A tale of two images

Within the course of less than 12 hours I received two surprise images through the Internet.

The first one arrived via twitter and was an illustration to go along with a blog entry from a couple of days ago. The artist is an old Internet buddy I have followed since my Sidekick days. What a treat! I’ve added it to the Owl-Focals entry. Now I think I understand my story better.

Dona reading with her owl-focals. Image by Mike Popovic

The second was from a stranger via a comment on this blog:

Dad’s photo. Before and after it was Photoshopped.

Hi Dona…..I was searching Google for some old photos in need of restoration to hone my Photoshop skills. I came across the one of your father and thought it a perfect candidate. Not only was it in desperate shape, but he seemed to embody the mettle of a generation unlike we will ever see again.
Needless to say, I wanted to share the picture with you and yours. That generation is leaving us all too quickly and it was an honor for me to get this sailor ready for inspection. I hope you enjoy the picture as much as I enjoyed restoring it.



It most certainly looks better. However, the Photoshopping took away the twinkle in Dad’s eye and the smart-ass grin that is just about ready to appear on his face. I know that look — he’s about to tell an off-color joke. When I remember my dad it’s the twinkle and the grin I remember most.

4 thoughts on “A tale of two images

  1. I’m on a mission now, Dona……I’m a displaced native Bostonian, which means I’m half-Irish, half-Smart Ass. I’m going to restore that sh-t eating grin and stick a twinkle or two back into those peepers!

    That was only my second foray into the restoration bit, so it wasn’t bad for a noob. However, my ADD hyperfocus is perfect for this type of task. Look out! 😉


  2. I want to thank you for being honest regarding your dad’s photo in saying what was lost in translation to Photoshop. Just starting out in this hobby, I was fortunate to get your honest feedback. You taught me what will probably be the most important lesson I will learn in this business.

    When dealing with photos of strangers, I think many Photoshoppers strive for digital perfection. I mean that’s all we’re inundated with day in and day out. Hide the moles, blur the scars, eradicate the acne, and come up with a finished product that would have the Ford Agency beating down the door.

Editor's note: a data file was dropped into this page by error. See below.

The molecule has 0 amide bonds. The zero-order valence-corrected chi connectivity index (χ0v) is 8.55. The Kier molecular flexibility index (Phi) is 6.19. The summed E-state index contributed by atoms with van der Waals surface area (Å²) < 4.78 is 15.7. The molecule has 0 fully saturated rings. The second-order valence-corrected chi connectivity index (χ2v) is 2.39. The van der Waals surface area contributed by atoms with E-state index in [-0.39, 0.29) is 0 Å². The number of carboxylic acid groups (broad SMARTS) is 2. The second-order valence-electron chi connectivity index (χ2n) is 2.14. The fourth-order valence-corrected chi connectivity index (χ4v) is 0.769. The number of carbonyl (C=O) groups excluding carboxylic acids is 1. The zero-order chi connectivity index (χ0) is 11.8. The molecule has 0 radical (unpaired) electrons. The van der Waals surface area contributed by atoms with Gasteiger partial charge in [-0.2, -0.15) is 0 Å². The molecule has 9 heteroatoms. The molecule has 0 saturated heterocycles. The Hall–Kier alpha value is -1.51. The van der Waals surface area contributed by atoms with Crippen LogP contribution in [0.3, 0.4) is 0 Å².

However, one of the things I love most about the old photos is their authenticity. They are real people, usually captured in those bare-ass naked moments of being themselves, in a “no do-overs” photographic situation. They didn’t get to see the pictures until they were developed.

    Your dad’s smirk is the first thing that caught my eye when I was searching for subject matter. With the original having been gouged, bent, ripped, and whatever else over the past 70 years, I wasn’t sure if it was actually him or the gouging causing that smirk, but as you confirmed with your feedback, I should have trusted my instincts.

    The lesson I will take away from this is to always remember that my subjects, even if they’re total strangers, have people who love them and, in most cases, miss them greatly. From this point forward, I will always take great care to look at a photo for those subtleties and personality traits and do my best to retain them in my restorations.

    After all, it’s those imperfections that make us “perfect” in the eyes of our loved ones.

    Thanks again, Dona.


    P.S. Here are links to the “before and after” pics for your readers.


  3. Gary — thanks for the comments and for half the reason for this post. It was fun! The new images certainly do give dad his twinkle back!


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